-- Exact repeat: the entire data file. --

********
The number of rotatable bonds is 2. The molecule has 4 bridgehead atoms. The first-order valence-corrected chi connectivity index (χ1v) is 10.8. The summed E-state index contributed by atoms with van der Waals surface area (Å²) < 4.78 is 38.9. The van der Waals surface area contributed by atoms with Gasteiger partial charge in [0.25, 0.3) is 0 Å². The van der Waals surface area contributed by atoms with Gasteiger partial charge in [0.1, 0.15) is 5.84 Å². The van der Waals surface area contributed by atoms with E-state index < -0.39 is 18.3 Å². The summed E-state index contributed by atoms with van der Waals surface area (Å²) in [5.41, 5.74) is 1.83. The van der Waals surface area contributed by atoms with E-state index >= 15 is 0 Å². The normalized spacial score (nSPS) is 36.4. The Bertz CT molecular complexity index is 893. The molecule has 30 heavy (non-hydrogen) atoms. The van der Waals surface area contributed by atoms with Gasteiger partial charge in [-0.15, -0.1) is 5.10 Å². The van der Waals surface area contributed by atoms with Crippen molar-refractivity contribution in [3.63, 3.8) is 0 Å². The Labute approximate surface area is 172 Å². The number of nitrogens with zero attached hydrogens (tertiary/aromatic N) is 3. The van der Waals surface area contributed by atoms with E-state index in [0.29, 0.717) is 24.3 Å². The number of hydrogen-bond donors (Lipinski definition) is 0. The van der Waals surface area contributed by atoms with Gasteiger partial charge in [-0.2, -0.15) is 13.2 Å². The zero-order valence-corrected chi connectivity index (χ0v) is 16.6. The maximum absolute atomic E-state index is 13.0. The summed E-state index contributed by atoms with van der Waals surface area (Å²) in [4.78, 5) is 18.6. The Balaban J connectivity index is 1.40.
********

The number of rotatable bonds is 2. The molecule has 4 bridgehead atoms. The first-order valence-corrected chi connectivity index (χ1v) is 10.8. The summed E-state index contributed by atoms with van der Waals surface area (Å²) < 4.78 is 38.9. The van der Waals surface area contributed by atoms with Gasteiger partial charge in [0.25, 0.3) is 0 Å². The van der Waals surface area contributed by atoms with Gasteiger partial charge in [0.1, 0.15) is 5.84 Å². The van der Waals surface area contributed by atoms with E-state index < -0.39 is 18.3 Å². The summed E-state index contributed by atoms with van der Waals surface area (Å²) in [5.41, 5.74) is 1.83. The van der Waals surface area contributed by atoms with E-state index >= 15 is 0 Å². The normalized spacial score (nSPS) is 36.4. The Bertz CT molecular complexity index is 893. The molecule has 30 heavy (non-hydrogen) atoms. The van der Waals surface area contributed by atoms with Gasteiger partial charge in [-0.15, -0.1) is 5.10 Å². The van der Waals surface area contributed by atoms with Crippen molar-refractivity contribution in [3.63, 3.8) is 0 Å². The Labute approximate surface area is 172 Å². The number of nitrogens with zero attached hydrogens (tertiary/aromatic N) is 3. The van der Waals surface area contributed by atoms with E-state index in [0.29, 0.717) is 24.3 Å². The number of hydrogen-bond donors (Lipinski definition) is 0. The van der Waals surface area contributed by atoms with Gasteiger partial charge in [-0.2, -0.15) is 13.2 Å². The zero-order valence-corrected chi connectivity index (χ0v) is 16.6. The maximum absolute atomic E-state index is 13.0. The summed E-state index contributed by atoms with van der Waals surface area (Å²) in [4.78, 5) is 18.6. The Balaban J connectivity index is 1.40.